While passing over the Great Australian Bight and the cloud-covered Indian Ocean, NASA astronaut Jack Fischer looked south from the International Space Station and photographed the glowing green lights of the aurora australis. The blue glow of dawn appears at the far left, the ISS solar arrays jut into the foreground, and stars fill the space above the edge of the atmosphere.
The aurora australis (southern lights) occurs when charged particles from the magnetosphere (the magnetic space around Earth) are accelerated by the solar wind or storms from the Sun. The pressure and magnetic energy of solar plasma stretches and twists the magnetic field, particularly on the night side of Earth. This energizes particles trapped in our magnetic field, and that energy is released suddenly as the field lines snap the particles down field lines toward the north and south magnetic poles.
These fast-moving electrons collide with Earth’s upper atmosphere, transferring their energy to oxygen and nitrogen molecules and making them chemically “excited.” As the gases return to their normal state, they emit photons—small bursts of energy in the form of light. The color of light reflects the type of molecules releasing it; oxygen molecules and atoms tend to glow green, white, or red, while nitrogen tends to be blue or purple. This ghostly light originates at altitudes of 100 to 400 kilometers (60 to 250 miles).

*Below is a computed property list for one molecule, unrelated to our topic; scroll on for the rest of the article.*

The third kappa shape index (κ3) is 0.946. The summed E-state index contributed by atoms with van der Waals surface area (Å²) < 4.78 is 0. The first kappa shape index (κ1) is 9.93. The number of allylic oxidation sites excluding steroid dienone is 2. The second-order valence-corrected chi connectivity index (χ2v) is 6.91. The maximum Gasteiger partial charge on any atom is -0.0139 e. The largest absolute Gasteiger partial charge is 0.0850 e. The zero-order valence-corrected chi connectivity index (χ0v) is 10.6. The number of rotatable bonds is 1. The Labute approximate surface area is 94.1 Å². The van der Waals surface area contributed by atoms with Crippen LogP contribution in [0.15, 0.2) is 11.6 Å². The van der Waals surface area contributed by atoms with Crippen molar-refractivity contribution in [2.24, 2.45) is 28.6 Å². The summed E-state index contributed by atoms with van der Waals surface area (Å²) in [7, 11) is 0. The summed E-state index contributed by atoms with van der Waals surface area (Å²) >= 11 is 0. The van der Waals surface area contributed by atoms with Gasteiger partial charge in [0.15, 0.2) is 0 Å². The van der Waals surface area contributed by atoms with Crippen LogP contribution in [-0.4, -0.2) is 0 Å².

The fainter arc of light that parallels the horizon—airglow—is another manifestation of the interaction of the Earth’s atmosphere with radiation from the Sun.
Jack Fischer took more than 2000 photos of the aurora and atmopshere in this sitting on June 19, 2017, which you can see here. Similar time-lapse sequences have been turned into videos of the dancing auroral lights.
Astronaut photograph ISS052-E-4998 was acquired on June 19, 2017, with a Nikon D4 digital camera using a 24 millimeter lens, and is provided by the ISS Crew Earth Observations Facility and the Earth Science and Remote Sensing Unit, Johnson Space Center. The image was taken by a member of the Expedition 52 crew. The image has been cropped and enhanced to improve contrast, and lens artifacts have been removed. The International Space Station Program supports the laboratory as part of the ISS National Lab to help astronauts take pictures of Earth that will be of the greatest value to scientists and the public, and to make those images freely available on the Internet. Additional images taken by astronauts and cosmonauts can be viewed at the NASA/JSC Gateway to Astronaut Photography of Earth. Story by Mike Carlowicz.